Dr. Messonnier told reporters that the kits had been sent to 30 other countries as well, but said later Wednesday that she was mistaken.

There have been 13 confirmed cases of the infection in patients in the United States so far.

What was supposed to be a short detour on her way to begin another semester of studies in Australia has turned into an anxious limbo for one Chinese student when that country joined others in banning travelers arriving from mainland China.

Now, Iris Yao must wait on Jeju Island, off the coast of South Korea. According to the current regulations, she cannot make her way to Australia until she has been out of China for at least 14 days. Alone in a foreign country and made to feel like a pariah has left Ms. Yao, 22, depressed and frustrated.

She is one of tens of thousands of Chinese travelers whose plans have been upset by rapidly changing regulations thrown up across the region as the coronavirus has spread.

Ms. Yao arrived on the resort island last month for a short stay on her way back to her university in Sydney, Australia, from her hometown in Zhoushan, China. Since then, she has been virtually marooned on Jeju Island, known for its white sand beaches and volcanic landscape.

It might be slice of paradise, but she has not found it relaxing. Instead of the warm welcome once extended to wealthy Chinese tourists, the island’s locals have met Ms. Yao and other Chinese visitors with worry, discrimination and fear.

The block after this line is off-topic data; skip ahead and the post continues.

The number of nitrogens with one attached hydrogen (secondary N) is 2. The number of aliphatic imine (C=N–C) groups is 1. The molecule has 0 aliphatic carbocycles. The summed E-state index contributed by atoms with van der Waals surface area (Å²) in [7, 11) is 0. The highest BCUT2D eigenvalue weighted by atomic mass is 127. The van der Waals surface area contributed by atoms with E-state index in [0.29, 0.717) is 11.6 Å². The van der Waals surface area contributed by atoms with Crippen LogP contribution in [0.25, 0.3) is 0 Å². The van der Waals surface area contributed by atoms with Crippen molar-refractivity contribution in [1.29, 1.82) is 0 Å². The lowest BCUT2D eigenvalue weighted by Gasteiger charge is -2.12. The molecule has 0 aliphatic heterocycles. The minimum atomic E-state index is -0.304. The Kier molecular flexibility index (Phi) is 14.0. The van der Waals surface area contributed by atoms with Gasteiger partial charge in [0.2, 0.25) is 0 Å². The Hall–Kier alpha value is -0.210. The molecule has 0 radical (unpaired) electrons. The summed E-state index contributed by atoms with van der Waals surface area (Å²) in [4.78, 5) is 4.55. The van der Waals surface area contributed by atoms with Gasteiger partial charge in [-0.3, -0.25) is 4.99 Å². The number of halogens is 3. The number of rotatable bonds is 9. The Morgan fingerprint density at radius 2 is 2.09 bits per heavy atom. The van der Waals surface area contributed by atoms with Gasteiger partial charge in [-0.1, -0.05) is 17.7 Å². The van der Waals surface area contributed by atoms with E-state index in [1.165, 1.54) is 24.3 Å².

Some restaurants on the resort island have banned Chinese citizens. Employees at one asked her not to speak Mandarin while eating there, fearing she would scare away customers.

“The fear toward the virus is everywhere,” she said. “I think it’s unfair for all Chinese citizens; they are not allowed to go into restaurants or cannot speak Mandarin.”

London is experiencing its first case of coronavirus, the British authorities said on Wednesday.

The patient, who is the United Kingdom’s ninth case, contracted the virus in China and is being treated at Guy’s and St Thomas’ Hospital in London.

Britain has confirmed nine cases of coronavirus infections, with five believed to be linked to a British businessman who may have contracted the virus in Singapore. The man, Steve Walsh, is believed to be the cause of five additional cases in France.

Credit…Via FTI Consulting

On Wednesday, Mr. Walsh released a statement saying he has been released from the hospital and returned home, even as public health officials continue to try to trace the contacts of some of the people he is believed to have infected.

The strategic incident director of Britain’s National Health Service, Prof. Keith Willett, said Mr. Walsh had developed only “mild” symptoms of the virus and had made a full recovery.

“He is no longer contagious and poses no risk to the public,” Professor Willett said in a statement. “He is keen to return to his normal life and spend time with his family out of the media spotlight.”

The Chinese authorities have approved a broad strategy for…

Read more…

14 Total Views 1 Views Today